As you can see in the image above the JSON document contains three sections, variables, parameters and resources, all of which will need to be edited. The aim of the edits we're going to make are twofold, we want to ensure that any reference to Redis is removed as it's no longer required and we also want to make sure that the new MongoDB Session connection string we created earlier is passed through to the WebDeploy package correctly.
We start by expanding the variables top level tree branch and there are two references to Redis in here redisApiVersion & redisCacheNameTidy. We can delete the first instance as it's no longer needed, however with the second we can repurpose it for the MongoDB Session connection string. It was originally setup as:
We're going to change this to now reference Mongo instead, also notice the string towards the end of the line, this must match the parameter name we created previously in the azuredeploy.parameters.json above.
Next we move on to updating the parameters section, there are several mentions of Redis in here, rediscache.name, rediscache.skuname, rediscache.skufamily & rediscache.skucapacity. All of these were used to control how the Redis resource in Azure would be setup, as that's no longer being created all of these JSON elements can be deleted.
The resources section is the section that actually lists each of the features that will be deployed into Azure when this ARM Template is executed. If you expand the tree node you can see each of these features and it's pretty obvious which one is the Redis node.
Once this has been deleted then we're almost complete, we now need to search though the JSON document for redis to ensure that all elements have been removed. There will be one remaining which is in the MSDeploy section as a dependency for the CD WebApp, which states that the Redis cache must be created before the WebApp. As the Redis cache is no longer going to be created this dependency can be removed, afterwards the dependsOn section should like this:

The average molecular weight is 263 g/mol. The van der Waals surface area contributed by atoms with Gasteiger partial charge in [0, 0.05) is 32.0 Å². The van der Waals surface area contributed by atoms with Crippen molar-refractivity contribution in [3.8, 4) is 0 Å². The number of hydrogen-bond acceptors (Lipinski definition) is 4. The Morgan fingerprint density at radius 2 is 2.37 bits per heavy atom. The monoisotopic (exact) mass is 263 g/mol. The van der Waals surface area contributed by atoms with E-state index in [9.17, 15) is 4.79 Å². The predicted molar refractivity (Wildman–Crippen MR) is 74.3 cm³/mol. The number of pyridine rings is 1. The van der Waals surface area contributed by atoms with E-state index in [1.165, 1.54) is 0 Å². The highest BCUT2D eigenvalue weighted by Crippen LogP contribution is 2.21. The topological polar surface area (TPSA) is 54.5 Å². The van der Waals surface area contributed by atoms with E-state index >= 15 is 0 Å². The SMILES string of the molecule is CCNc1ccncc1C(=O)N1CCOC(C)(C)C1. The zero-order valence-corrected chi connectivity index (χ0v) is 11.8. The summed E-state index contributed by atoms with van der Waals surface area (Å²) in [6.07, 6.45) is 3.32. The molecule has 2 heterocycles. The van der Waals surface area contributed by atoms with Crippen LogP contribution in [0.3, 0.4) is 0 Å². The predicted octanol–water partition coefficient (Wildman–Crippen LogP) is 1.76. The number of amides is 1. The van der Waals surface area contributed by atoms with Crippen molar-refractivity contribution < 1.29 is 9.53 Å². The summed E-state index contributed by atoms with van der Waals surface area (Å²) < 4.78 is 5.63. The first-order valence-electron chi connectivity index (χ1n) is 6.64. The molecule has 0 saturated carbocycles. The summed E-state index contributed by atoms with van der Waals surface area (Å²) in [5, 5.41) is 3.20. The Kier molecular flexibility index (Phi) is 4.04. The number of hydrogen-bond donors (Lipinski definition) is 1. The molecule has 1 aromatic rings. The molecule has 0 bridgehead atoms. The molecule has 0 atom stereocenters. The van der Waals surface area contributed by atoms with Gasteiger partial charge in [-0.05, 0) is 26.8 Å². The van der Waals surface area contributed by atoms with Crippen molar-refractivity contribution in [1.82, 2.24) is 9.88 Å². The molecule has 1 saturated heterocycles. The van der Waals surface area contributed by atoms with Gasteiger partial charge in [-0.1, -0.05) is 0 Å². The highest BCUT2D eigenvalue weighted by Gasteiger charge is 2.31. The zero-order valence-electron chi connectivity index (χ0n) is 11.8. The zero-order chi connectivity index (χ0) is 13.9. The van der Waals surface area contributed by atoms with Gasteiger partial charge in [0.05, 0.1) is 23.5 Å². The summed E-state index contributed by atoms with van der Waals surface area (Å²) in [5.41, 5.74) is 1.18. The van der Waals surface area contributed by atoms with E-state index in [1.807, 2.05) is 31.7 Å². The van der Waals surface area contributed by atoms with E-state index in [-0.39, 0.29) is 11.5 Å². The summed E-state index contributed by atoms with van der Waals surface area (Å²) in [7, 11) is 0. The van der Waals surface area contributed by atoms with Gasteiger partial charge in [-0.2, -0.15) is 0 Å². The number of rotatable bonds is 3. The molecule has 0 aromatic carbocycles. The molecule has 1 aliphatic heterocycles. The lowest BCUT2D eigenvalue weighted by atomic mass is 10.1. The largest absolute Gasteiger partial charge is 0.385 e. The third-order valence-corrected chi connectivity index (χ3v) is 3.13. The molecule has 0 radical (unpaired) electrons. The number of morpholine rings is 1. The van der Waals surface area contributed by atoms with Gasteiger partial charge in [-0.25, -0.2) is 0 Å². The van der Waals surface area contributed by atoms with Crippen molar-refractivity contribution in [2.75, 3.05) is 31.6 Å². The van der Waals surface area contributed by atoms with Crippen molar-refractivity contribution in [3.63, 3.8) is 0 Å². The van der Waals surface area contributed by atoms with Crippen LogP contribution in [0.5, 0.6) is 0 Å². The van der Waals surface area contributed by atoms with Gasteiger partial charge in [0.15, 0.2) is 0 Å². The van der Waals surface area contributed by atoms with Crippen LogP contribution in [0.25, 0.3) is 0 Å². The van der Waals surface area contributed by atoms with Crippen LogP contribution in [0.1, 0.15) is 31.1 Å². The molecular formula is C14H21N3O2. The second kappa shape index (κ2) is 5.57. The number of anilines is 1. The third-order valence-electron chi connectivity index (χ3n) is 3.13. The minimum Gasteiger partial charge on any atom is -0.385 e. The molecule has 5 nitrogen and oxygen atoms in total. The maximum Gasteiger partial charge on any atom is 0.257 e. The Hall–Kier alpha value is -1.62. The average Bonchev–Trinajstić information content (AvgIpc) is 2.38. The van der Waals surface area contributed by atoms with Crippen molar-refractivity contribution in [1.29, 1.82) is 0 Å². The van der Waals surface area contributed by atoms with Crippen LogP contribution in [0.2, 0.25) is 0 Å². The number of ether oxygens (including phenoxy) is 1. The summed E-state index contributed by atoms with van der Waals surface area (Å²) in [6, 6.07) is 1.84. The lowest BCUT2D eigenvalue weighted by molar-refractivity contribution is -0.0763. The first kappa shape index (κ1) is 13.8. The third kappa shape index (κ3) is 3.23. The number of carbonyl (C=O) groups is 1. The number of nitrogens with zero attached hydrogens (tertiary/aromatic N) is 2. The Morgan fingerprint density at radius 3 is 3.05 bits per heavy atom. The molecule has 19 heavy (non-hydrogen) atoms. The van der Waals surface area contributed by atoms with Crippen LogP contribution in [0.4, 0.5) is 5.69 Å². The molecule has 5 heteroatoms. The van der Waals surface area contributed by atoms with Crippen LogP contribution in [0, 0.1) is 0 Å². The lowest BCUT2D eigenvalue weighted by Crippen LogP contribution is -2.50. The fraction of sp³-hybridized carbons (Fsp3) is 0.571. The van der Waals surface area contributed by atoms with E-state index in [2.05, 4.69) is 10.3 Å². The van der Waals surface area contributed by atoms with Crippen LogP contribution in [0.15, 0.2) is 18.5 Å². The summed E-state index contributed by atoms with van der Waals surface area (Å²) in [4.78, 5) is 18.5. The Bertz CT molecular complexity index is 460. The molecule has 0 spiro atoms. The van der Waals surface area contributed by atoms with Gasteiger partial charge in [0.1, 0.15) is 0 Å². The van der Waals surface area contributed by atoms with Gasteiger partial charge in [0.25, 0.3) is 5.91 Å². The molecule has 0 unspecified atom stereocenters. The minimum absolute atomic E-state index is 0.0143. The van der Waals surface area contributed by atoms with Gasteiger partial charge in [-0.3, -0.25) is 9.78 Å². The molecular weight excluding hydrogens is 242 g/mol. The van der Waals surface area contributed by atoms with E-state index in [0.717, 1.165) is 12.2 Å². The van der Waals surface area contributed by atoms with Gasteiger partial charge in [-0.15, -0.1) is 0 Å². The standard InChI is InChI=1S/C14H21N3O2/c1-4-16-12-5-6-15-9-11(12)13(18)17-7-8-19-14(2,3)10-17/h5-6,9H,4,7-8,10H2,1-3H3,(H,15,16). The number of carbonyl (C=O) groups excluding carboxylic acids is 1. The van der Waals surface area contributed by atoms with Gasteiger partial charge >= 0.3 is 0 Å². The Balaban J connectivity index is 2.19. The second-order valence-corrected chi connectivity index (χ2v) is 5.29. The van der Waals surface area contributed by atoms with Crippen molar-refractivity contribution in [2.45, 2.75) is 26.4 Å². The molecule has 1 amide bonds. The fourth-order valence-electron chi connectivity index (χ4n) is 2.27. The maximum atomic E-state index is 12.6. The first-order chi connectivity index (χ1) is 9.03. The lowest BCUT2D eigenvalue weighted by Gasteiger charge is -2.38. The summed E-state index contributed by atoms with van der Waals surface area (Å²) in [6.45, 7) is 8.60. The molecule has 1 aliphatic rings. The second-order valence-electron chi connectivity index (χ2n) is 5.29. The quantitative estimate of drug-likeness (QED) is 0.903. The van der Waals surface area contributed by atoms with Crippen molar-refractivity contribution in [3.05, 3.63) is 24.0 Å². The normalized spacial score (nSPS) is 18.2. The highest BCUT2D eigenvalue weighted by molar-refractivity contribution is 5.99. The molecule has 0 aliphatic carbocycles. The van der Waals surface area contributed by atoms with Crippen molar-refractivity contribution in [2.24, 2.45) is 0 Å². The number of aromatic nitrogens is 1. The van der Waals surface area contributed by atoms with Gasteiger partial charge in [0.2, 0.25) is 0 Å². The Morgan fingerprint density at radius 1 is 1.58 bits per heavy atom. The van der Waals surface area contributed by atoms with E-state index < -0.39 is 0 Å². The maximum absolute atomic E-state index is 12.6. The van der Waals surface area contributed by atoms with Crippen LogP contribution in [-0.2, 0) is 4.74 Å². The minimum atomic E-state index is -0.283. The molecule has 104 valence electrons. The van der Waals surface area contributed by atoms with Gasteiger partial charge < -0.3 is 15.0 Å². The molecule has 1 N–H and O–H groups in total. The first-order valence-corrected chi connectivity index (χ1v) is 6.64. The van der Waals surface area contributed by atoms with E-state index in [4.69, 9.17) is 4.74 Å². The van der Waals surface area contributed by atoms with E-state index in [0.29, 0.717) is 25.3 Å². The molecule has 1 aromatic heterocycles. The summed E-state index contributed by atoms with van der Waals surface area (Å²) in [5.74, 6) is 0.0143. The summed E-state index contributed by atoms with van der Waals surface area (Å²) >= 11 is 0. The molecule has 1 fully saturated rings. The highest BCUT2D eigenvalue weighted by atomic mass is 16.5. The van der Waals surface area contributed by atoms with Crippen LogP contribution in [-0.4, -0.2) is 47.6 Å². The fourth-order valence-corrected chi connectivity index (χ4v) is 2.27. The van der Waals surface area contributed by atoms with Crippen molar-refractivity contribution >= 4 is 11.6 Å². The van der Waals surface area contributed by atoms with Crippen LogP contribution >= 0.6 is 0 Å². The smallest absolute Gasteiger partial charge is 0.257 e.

The final task that we have to perform is to wire up the MongoDB Session connection string. In the same MSDeploy section there is a setParameters section, this is responsible for passing the value from JSON parameters file into the WebDeploy package. Each of the parameter names should match the name in the parameters.xml file created in the previous blog post, and it's value points to a variable set at the top of the azuredeploy.json file, including the new MongoDB connection string we created. When the new properties reference is added the completed section should look like this:
That was the final step and we now have a set of ARM Templates updated to remove the Redis feature, accept a new MongoDB Session connection string and then pass it through to our updated WebDeploy package which will use it to directly patch the ConnnectionStrings.config file on deployment. In the final post in this series we will populate the parameters in the azuredeploy.parameters.json and the PowerShell files and actually run the deployment to prove that the changes we made were successful.
You can read the final post here: Editing Sitecore Azure ARM Templates - Part 4 - Executing the deployment